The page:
Life in the fast lane with Olympic hopefuls

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As I walk onto the indoor running track at Brunel University, Olympic sprinters Marlon Devonish and Christian Malcolm give me a big grin.

“So the plan is that I’ll coach you on the start of the race for the first three hours and then Marlon will spend the next three hours on the rest of the run,” says 32-year-old Malcolm. He watches my face go pale at the thought of a six-hour sprint session and cracks into a chuckle.

I’m here for the next step in our challenge to test out as many of the Olympic disciplines as possible before the 2012 Games.

I may not be up for six hours of training but I am here for the next two hours so that this duo of 100m, 200m and 4x100m relay competitors and ambassadors for Mizuno can teach me the secrets of sprint racing.

Standing next to Devonish and Malcolm, this is a daunting prospect. Their muscles pop from their limbs, perfectly formed. There isn’t a centimetre of fat on either of their bodies. It’s a clear indicator of why they are both medal winners and I haven’t a hope.

Still, everybody can run, right? Once upon a time I was even quite keen on running – until I got shin splints, that is.

“For sprinters it’s all power in the hamstrings, quads and glutes. That’s where the power is generated as well as in the shoulders and arms,” says Malcolm before leading me over to the starting lines to set up my blocks. “People don’t realise that when you’re running so fast you’re recruiting every muscle in your body.” It sounds positively painful.

Once we have established which is my strongest leg (“Which one would you use to kick a football?” he asks. Blank look from me) we can work out my starting position. My strongest is my right, so it should be in front.

I take two pigeon steps from the start line to find the position for my front foot and three pigeon steps plus a four-finger width gap for my back foot. My toes should touch the ground and my feet should be firmly against the blocks.

Shoulders forward and over my hands I rise off the ground, ready to go.

“Psychologically, you don’t want to feel like you’re running any further than you have to, so get your fingers as close to the line as possible without touching it,” explains Malcolm.

He instructs me to use all my power as I push off, throwing my front arm back as I set off and keeping low.

“The force we put through one strike off the ground at full speed is the equivalent of lifting 400-500 kg … Your body has to be extra strong otherwise something will rip or tear,” he says.

To build the strength and speed they need, Devonish and Malcolm train six days a week, five to six hours a day in the winter and around three hours a day during competition season – which is now. It’s a mixture of weight training, sprinting and plyometrics (exercises that produce quick and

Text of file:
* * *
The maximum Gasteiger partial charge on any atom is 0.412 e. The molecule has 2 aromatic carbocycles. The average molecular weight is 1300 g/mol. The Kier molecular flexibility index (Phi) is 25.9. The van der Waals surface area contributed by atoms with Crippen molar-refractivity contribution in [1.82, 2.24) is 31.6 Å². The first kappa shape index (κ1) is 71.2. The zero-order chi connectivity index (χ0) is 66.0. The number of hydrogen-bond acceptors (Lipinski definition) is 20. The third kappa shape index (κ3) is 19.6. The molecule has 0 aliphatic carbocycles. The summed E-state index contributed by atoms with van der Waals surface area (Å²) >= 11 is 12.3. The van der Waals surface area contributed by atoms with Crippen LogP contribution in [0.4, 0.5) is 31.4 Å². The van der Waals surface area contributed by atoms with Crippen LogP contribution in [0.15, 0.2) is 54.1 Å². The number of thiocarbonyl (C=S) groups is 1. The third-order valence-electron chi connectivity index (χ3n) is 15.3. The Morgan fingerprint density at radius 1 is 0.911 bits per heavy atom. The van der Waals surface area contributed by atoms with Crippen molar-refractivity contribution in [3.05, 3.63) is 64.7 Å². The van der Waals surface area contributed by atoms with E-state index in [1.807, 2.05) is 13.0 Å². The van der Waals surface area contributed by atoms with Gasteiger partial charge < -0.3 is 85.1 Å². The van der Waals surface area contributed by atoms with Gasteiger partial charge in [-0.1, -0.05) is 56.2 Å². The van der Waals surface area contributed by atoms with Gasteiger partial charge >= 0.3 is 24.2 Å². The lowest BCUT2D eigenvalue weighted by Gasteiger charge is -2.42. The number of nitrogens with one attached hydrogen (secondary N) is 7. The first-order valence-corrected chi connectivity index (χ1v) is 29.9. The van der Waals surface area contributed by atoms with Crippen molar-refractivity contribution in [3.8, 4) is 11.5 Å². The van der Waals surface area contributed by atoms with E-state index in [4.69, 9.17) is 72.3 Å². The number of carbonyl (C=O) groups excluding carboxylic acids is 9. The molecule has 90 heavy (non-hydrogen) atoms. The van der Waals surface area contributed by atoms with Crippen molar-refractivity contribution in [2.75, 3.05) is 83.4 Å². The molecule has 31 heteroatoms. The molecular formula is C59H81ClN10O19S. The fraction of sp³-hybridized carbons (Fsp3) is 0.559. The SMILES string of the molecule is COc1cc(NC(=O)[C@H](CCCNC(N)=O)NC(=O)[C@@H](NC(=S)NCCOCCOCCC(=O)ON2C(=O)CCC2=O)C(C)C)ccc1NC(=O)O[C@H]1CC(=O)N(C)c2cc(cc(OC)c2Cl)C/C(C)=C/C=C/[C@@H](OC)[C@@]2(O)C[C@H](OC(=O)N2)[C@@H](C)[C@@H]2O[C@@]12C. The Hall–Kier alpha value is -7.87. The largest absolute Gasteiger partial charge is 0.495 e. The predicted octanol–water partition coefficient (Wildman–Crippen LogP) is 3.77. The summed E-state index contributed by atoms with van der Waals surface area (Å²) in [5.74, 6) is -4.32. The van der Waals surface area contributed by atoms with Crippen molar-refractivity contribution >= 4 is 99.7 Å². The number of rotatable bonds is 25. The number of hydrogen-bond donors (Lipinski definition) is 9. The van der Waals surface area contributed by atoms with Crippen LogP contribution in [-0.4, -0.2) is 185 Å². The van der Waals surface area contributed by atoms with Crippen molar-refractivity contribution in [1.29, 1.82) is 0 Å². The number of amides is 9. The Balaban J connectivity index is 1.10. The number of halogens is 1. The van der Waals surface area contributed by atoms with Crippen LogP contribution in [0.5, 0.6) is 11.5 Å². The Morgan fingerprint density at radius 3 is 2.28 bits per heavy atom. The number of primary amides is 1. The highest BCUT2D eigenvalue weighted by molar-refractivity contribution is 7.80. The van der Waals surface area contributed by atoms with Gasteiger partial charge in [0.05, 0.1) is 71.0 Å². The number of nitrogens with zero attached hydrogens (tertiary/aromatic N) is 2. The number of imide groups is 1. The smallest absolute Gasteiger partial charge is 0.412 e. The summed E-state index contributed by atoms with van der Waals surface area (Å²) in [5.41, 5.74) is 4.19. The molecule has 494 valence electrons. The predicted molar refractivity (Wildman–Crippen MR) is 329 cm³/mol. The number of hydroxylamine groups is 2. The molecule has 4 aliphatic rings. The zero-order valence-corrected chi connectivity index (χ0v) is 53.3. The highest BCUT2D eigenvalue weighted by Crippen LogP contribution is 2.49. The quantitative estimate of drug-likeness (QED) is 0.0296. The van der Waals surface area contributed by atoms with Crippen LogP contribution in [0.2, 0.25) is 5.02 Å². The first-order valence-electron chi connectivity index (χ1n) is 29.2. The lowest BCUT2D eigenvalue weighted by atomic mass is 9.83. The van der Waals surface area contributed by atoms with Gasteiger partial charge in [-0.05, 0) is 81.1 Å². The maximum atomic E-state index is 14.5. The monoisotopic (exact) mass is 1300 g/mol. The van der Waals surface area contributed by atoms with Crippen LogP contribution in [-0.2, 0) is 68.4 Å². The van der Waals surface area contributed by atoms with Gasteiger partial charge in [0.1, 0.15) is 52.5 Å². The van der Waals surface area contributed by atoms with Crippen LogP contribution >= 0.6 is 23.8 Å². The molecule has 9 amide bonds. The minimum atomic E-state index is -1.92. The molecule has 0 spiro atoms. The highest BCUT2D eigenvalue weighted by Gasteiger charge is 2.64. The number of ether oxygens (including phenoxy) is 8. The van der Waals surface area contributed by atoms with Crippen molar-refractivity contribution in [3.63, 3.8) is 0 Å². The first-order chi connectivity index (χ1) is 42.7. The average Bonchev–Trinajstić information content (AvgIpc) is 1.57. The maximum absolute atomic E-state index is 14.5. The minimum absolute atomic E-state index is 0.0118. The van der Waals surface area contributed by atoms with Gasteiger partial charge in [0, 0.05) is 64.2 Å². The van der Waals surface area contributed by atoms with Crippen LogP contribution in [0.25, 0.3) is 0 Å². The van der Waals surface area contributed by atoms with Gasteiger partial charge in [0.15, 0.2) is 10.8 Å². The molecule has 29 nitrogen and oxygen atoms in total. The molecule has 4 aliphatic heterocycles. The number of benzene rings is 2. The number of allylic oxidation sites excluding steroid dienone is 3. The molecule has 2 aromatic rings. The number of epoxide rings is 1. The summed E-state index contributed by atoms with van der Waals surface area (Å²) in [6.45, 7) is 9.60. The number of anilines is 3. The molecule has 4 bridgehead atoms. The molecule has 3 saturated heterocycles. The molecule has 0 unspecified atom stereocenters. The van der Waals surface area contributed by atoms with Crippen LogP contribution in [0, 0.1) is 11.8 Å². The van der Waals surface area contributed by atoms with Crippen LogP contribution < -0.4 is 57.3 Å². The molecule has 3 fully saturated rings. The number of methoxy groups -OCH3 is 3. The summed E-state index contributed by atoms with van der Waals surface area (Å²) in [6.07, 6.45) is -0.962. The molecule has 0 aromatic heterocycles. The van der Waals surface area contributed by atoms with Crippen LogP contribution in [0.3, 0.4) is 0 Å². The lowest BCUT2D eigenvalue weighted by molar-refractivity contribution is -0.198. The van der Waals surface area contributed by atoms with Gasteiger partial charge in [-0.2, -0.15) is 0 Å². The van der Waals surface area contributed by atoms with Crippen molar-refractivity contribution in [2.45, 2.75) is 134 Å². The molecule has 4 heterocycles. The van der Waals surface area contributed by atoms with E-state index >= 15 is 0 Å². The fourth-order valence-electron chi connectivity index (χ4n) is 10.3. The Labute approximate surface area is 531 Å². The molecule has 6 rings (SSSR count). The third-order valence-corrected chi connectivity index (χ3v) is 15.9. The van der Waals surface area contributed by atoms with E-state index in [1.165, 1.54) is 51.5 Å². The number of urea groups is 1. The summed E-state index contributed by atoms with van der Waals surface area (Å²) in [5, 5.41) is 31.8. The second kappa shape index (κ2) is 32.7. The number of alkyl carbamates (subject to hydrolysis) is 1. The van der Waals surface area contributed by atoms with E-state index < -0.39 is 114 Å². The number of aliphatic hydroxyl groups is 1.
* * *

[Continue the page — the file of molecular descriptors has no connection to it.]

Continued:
powerful movements). Next up for me is the “transition stage”. Devonish explains that I should take my time to rise into an upright position. He makes me run my first 20 metres with my eyes to the ground. “You don’t need to look where you’re going,” he says. “Once you are upright you will decelerate slightly so stay in this aggressive stage and propel yourself forward.”

On my first attempts I rise in a rush and slow right down. “Athletes can make the mistake of panicking and coming up too quickly,” he tells me.

What I need to do is relax.

In the final stage of the race this is also key.

Once I’m upright it’s a dash to the finish.

“It’s about running that straight line straight,” says Malcolm, “not with your arms all over the place. You need to be completely controlled. You have to keep to a very fine line when you’re sprinting.”

Devonish keeps reminding me to make sure that I have a “jelly jaw” so that I know I’m not tensing up. He also instructs me that I shouldn’t be “stabbing” the track with my toes, which will cause me to brake, but landing on the sweet spot on the ball of my feet, pulling back on the track with my legs to push me forward.

This proves to be a command too far for me. “Forget it,” says Devonish when he sees my stride turn into a marching stomp.

But when I do reach the finish line under Devonish’s instruction he is cheering, clapping and celebrating. “That’s brilliant,” he says. “I love it.” Watch out, Usain.


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